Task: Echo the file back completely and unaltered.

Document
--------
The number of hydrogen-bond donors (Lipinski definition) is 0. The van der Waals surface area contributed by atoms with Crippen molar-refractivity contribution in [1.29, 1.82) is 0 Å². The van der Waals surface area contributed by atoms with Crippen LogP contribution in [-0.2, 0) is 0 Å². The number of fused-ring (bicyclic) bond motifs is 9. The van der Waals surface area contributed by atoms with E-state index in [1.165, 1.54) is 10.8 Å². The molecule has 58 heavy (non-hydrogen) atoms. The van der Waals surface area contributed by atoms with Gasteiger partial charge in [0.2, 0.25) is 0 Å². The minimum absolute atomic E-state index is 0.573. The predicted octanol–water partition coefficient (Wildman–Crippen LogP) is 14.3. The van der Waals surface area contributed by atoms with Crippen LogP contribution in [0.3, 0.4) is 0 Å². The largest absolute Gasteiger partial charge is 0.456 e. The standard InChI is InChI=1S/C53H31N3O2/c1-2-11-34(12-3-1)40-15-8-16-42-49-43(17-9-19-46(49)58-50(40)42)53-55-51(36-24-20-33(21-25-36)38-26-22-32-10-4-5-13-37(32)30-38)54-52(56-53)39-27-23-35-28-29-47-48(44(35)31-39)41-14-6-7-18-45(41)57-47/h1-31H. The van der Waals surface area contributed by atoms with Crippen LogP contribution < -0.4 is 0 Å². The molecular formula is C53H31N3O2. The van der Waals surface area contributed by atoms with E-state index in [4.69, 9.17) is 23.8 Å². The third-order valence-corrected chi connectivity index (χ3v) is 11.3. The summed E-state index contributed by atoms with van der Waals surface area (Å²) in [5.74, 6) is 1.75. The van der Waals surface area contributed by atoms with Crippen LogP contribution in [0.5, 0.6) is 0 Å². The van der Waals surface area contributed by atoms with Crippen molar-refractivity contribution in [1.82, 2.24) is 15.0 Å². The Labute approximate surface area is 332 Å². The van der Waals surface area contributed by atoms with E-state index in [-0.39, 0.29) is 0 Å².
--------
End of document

The number of hydrogen-bond donors (Lipinski definition) is 0. The van der Waals surface area contributed by atoms with Crippen molar-refractivity contribution in [1.29, 1.82) is 0 Å². The van der Waals surface area contributed by atoms with Crippen LogP contribution in [-0.2, 0) is 0 Å². The number of fused-ring (bicyclic) bond motifs is 9. The van der Waals surface area contributed by atoms with E-state index in [1.165, 1.54) is 10.8 Å². The molecule has 58 heavy (non-hydrogen) atoms. The van der Waals surface area contributed by atoms with Gasteiger partial charge in [0.2, 0.25) is 0 Å². The minimum absolute atomic E-state index is 0.573. The predicted octanol–water partition coefficient (Wildman–Crippen LogP) is 14.3. The van der Waals surface area contributed by atoms with Crippen LogP contribution in [0.3, 0.4) is 0 Å². The largest absolute Gasteiger partial charge is 0.456 e. The standard InChI is InChI=1S/C53H31N3O2/c1-2-11-34(12-3-1)40-15-8-16-42-49-43(17-9-19-46(49)58-50(40)42)53-55-51(36-24-20-33(21-25-36)38-26-22-32-10-4-5-13-37(32)30-38)54-52(56-53)39-27-23-35-28-29-47-48(44(35)31-39)41-14-6-7-18-45(41)57-47/h1-31H. The van der Waals surface area contributed by atoms with Crippen LogP contribution < -0.4 is 0 Å². The molecular formula is C53H31N3O2. The van der Waals surface area contributed by atoms with E-state index in [4.69, 9.17) is 23.8 Å². The third-order valence-corrected chi connectivity index (χ3v) is 11.3. The summed E-state index contributed by atoms with van der Waals surface area (Å²) in [5.74, 6) is 1.75. The van der Waals surface area contributed by atoms with Crippen LogP contribution in [0.5, 0.6) is 0 Å². The van der Waals surface area contributed by atoms with Crippen molar-refractivity contribution in [1.82, 2.24) is 15.0 Å². The Labute approximate surface area is 332 Å². The van der Waals surface area contributed by atoms with E-state index in [-0.39, 0.29) is 0 Å².